Who will be the next justice?
On the campaign trail, Trump said he would nominate a jurist in the ideological mold of Antonin Scalia to fill the late justice’s vacancy on the Court. In May, the Trump campaign released a list of eleven judges he would consider appointing to the high court; he added another ten names in September.
Will Democrats be able to block Trump’s nominee?
It’s very unlikely. The GOP will likely hold 52 Senate seats in the next Congress, meaning Democrats would need at least three Republican senators’ backing to vote down any nominee—an uphill battle, to say the least. If they attempt a filibuster to prevent a vote, McConnell could invoke the nuclear option—changing the Senate rules by a simple majority vote—and abolish the practice for Supreme Court nominees.
But a bruising confirmation battle could still occur. With advance warning about Trump’s choices, left-leaning interest groups could build extensive research on the nominees’ judicial records and personal histories. They might not be able to block a potential justice outright, but they could make the process a headache for the Trump administration and Republican senators alike.
What would have happened if Clinton had won?
For the American left, the opportunity cost is incalculable. Replacing Scalia with Garland (or, if Clinton had won, a more liberal jurist) would have given liberals their first five-justice majority since 1970, ending a half-century of conservative leadership of the Court.
It’s impossible to know how a more liberal Court would behave with any certainty, but legal scholars anticipated major rulings protecting abortion rights, narrowing the scope of the Second Amendment, overturning Citizens United, and abolishing the death penalty.
How will the Court rule on major cases now?
Predicting how the justices will vote can be tricky, as best shown by Chief Justice John Roberts’s surprise vote to save the Affordable Care Act’s individual mandate in 2012. But we’ve seen some glimpses of the rightward lurch to come. (It’s unlikely a new justice will join the Court before its current term ends in June, so the cases currently on its docket will likely be decided by the current justices.)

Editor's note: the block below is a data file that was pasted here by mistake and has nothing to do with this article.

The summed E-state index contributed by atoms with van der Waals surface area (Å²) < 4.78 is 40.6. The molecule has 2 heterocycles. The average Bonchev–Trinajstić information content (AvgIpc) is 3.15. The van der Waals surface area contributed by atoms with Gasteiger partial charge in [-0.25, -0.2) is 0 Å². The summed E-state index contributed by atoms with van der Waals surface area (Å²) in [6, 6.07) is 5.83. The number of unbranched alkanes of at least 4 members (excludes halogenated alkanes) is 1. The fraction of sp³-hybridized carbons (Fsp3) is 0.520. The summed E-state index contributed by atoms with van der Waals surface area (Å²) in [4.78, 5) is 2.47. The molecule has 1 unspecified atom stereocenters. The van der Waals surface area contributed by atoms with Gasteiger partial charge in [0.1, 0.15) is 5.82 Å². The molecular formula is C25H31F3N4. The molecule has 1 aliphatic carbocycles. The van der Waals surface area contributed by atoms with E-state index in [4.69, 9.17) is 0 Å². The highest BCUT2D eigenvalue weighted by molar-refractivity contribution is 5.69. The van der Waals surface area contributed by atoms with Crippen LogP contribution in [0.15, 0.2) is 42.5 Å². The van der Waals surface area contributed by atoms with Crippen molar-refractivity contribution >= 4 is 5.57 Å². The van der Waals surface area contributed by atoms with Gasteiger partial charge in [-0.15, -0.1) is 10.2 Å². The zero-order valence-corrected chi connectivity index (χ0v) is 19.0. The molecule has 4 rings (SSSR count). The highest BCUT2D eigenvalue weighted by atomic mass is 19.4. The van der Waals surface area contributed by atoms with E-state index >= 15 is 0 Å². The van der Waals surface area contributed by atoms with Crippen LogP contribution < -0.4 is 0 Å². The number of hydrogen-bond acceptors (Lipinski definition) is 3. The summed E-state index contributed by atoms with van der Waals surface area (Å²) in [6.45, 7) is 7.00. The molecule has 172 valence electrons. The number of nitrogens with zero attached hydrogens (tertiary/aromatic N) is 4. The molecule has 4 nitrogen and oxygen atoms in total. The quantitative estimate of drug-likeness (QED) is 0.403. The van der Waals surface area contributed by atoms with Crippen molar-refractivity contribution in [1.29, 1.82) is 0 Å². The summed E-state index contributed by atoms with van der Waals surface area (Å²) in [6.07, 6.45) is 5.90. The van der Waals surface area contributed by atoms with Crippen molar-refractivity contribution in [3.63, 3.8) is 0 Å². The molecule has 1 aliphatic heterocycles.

During the Court’s 2015-2016 term, the justices appeared poised to hand down major rulings on affirmative action, the ACA’s religious exemptions, collective bargaining by public unions, and Obama’s executive immigration orders. Scalia’s death in February threw most of those cases into turmoil: the Court deadlocked in 4-4 splits on the immigration-order and organized-labor cases, and punted the religious-exemptions case back to the lower courts.
Justice Anthony Kennedy’s vote to uphold affirmative-action programs in Fisher v. University of Texas could deter a serious attempt to challenge their constitutionality while he remains on the Court. But attempts to revisit the underlying issues in the other cases are likely after Scalia’s replacement is confirmed. Conservative legal groups could also seek new challenges to gun-control laws as the courts continue to define the Second Amendment’s extent, while Republican-led states could redouble their efforts to restrict abortion rights.